Learn the Breach of Contract Definition With DoNotPay

Breach of Contract Learn the Breach of Contract Definition With DoNotPay

The Ins and Outs of Breach of Contract— Definition and Types

It can be stressful if a contractual party does not perform their obligations. You can suffer losses and harm if agreed-upon assets are not delivered.

If you would like to learn about the breach of contract definition and the aspects and elements you need to pay attention to, you have come to the right place. This article provides information and offers useful tips for settling a dispute fast.

What Is a Breach of Contract?

A breach of contract is any type of violation of terms and obligations specified and agreed upon in an agreement.


A contractual party can be in a breach of contract by, for instance, being late or failing to deliver the agreed:

  • Goods
  • Services
  • Payments

What Happens if There Is a Breach of Contract?

While some agreements specify how to deal with a breach of contract, others do not. If a breach is not included in your contract, then you—i.e., the injured party—can:

  1. Send a demand letter to the breaching party
  2. Try to settle the dispute with the other party directly, i.e., out of court
  3. Start a breach of contract lawsuit
  4. Claim damages
  5. Seek other remedies

Breach of Contract Law

You could go to court if your claim has the following breach of contract elements:

  • Existence of a valid contract—A valid contract must include:
    • Offer
    • Acceptance
    • Consideration
  • Evidence of the breaching party’s failure to perform—You need to show that the breaching party—also called the defendant in court—has failed to perform their obligation(s)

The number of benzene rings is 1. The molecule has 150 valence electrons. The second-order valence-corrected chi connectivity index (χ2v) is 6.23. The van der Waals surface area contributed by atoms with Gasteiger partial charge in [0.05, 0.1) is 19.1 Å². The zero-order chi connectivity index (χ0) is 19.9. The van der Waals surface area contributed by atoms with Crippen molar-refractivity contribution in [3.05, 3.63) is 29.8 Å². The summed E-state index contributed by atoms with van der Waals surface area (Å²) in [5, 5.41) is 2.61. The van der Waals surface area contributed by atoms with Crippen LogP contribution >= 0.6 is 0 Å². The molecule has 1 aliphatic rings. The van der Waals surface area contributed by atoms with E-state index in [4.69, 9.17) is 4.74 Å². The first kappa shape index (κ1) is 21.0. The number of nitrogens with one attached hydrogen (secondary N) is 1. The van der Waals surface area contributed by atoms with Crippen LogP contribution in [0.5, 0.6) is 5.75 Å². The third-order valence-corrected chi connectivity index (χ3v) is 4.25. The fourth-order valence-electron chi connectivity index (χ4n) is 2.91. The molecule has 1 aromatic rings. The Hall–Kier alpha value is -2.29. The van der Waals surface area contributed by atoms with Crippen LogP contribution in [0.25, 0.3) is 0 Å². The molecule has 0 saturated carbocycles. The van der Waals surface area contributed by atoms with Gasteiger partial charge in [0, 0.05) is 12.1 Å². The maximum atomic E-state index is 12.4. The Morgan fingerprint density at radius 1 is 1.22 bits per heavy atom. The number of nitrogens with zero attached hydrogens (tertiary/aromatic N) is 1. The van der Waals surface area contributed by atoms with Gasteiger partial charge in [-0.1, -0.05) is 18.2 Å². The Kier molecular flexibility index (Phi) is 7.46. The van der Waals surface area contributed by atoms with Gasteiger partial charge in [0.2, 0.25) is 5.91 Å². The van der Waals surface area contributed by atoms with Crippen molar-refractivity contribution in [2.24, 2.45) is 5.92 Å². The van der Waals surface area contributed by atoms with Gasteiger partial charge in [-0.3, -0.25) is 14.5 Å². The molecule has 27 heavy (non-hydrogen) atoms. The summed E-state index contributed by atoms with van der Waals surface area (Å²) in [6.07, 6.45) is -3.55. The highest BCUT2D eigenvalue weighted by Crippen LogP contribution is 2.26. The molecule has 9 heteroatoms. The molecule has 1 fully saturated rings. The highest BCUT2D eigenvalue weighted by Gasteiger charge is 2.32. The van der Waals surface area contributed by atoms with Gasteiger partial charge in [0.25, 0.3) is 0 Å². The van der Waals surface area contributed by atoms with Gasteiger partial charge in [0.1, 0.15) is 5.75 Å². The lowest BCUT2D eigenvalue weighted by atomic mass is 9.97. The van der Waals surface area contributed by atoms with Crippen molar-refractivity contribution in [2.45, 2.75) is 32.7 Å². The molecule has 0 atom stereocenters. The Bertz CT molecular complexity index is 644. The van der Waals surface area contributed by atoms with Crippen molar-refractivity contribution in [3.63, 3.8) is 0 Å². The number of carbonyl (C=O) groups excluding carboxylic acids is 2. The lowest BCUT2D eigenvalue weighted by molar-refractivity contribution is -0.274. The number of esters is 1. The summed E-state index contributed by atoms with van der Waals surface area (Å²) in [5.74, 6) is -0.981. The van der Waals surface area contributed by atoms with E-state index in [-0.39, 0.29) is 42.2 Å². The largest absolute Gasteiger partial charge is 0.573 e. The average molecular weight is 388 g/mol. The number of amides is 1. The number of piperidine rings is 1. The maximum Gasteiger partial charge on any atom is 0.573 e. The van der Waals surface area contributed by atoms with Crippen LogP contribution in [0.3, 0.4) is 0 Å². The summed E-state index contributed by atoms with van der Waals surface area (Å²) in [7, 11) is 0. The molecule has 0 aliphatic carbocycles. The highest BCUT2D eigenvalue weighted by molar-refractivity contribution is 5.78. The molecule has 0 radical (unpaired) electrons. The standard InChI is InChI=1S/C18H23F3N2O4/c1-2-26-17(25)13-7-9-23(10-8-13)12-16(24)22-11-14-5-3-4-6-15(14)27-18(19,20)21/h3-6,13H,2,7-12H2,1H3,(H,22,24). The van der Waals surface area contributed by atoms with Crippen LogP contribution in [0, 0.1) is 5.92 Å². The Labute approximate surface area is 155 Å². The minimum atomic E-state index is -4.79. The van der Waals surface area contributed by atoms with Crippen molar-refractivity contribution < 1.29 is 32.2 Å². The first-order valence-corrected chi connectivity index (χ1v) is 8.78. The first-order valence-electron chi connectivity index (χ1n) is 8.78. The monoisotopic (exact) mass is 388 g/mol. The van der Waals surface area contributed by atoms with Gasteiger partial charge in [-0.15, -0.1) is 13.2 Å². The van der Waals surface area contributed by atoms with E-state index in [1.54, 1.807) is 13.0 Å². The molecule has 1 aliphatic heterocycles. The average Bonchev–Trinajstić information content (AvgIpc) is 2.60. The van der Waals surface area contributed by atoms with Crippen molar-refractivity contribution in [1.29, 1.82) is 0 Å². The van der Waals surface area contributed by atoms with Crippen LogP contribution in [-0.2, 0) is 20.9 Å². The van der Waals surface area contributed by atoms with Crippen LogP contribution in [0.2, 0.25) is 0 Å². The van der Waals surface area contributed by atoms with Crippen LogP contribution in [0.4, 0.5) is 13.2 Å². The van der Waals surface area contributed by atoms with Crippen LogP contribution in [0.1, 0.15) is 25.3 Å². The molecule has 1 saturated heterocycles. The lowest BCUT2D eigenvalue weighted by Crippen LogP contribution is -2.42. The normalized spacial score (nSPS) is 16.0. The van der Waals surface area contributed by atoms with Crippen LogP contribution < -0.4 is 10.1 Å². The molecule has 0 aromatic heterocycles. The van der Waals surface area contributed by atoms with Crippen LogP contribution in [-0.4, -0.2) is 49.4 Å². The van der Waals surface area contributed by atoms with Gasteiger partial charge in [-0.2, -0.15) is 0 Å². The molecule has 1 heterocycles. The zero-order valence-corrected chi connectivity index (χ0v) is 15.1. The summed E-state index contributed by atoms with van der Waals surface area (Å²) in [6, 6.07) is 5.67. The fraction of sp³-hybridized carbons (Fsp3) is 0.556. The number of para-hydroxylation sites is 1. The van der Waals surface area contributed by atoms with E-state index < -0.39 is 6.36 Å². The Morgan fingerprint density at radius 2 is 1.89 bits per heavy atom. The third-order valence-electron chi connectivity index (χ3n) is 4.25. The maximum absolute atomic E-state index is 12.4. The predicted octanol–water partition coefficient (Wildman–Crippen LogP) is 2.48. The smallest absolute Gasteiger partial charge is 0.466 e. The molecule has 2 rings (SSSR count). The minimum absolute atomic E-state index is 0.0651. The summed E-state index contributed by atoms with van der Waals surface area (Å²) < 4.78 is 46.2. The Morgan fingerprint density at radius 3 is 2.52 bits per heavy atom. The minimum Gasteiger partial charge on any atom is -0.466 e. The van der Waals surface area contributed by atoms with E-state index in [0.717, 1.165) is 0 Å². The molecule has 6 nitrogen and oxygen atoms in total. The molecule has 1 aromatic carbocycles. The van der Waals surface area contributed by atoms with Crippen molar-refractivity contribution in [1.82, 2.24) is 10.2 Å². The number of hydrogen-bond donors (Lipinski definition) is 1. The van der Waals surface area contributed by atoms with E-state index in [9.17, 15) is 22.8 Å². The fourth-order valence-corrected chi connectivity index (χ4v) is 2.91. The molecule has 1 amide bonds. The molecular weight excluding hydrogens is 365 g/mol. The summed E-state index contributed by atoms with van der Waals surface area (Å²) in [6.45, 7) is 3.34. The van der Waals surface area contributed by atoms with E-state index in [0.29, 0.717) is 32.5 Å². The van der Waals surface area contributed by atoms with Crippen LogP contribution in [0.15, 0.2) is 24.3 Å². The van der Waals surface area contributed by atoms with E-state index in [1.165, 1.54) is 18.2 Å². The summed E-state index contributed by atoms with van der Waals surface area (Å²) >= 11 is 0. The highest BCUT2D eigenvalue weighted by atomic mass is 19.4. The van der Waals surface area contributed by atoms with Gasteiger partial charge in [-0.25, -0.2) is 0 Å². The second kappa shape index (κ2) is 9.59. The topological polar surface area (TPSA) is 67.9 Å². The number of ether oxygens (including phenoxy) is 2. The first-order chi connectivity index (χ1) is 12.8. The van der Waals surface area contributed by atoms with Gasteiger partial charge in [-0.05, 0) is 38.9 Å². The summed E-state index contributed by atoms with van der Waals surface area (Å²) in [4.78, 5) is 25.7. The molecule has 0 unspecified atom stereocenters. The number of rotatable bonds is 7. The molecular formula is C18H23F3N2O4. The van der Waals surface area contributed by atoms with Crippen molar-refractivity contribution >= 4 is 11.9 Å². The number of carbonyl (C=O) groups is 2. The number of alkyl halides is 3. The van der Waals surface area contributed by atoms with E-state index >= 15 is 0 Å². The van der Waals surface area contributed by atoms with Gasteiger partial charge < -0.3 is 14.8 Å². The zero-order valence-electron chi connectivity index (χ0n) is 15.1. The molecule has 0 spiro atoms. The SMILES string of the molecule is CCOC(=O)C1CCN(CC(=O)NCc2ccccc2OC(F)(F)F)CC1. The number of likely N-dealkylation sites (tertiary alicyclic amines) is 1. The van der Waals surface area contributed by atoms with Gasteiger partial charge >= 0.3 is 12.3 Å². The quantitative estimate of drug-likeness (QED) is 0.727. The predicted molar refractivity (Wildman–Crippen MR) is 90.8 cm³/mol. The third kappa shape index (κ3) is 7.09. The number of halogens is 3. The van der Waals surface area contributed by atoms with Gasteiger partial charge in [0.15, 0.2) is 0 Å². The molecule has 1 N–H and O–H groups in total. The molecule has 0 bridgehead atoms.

• Proof of the plaintiff’s performance—You—as the injured party—must show that you have:
    • Met all the contract requirements
    • Suffered losses or harm in a certain way or amount
    • Notified the defendant that they are in breach of contract

Forms of Breach of Contract

Here are some common types of contract breaches:

Forms of Breach of Contract Details
Minor breach A minor—also called partial and immaterial—breach of contract occurs if you do not get the agreed-upon goods or services by the due date (i.e., the breaching party delivers them late)
Material breach A material breach is a failure to perform the contract that:

  • Is significant enough to destroy the contract
  • Defeats the purpose of creating the agreement in the first place
Anticipatory breach This type of contract breach happens when one party indicates or says in advance that they will not meet their obligations under the terms of the contract
Actual breach An actual breach of contract occurs when one contractual party refuses to fulfill contractual terms and perform their obligations in full

Reasons for a Breach of Contract

If you decide to sue the breaching party, you should know that they could try to:

  • Prove they have not breached the contract
  • Offer a reason why the breach should be excused

Here is a list of common breach of contract defenses: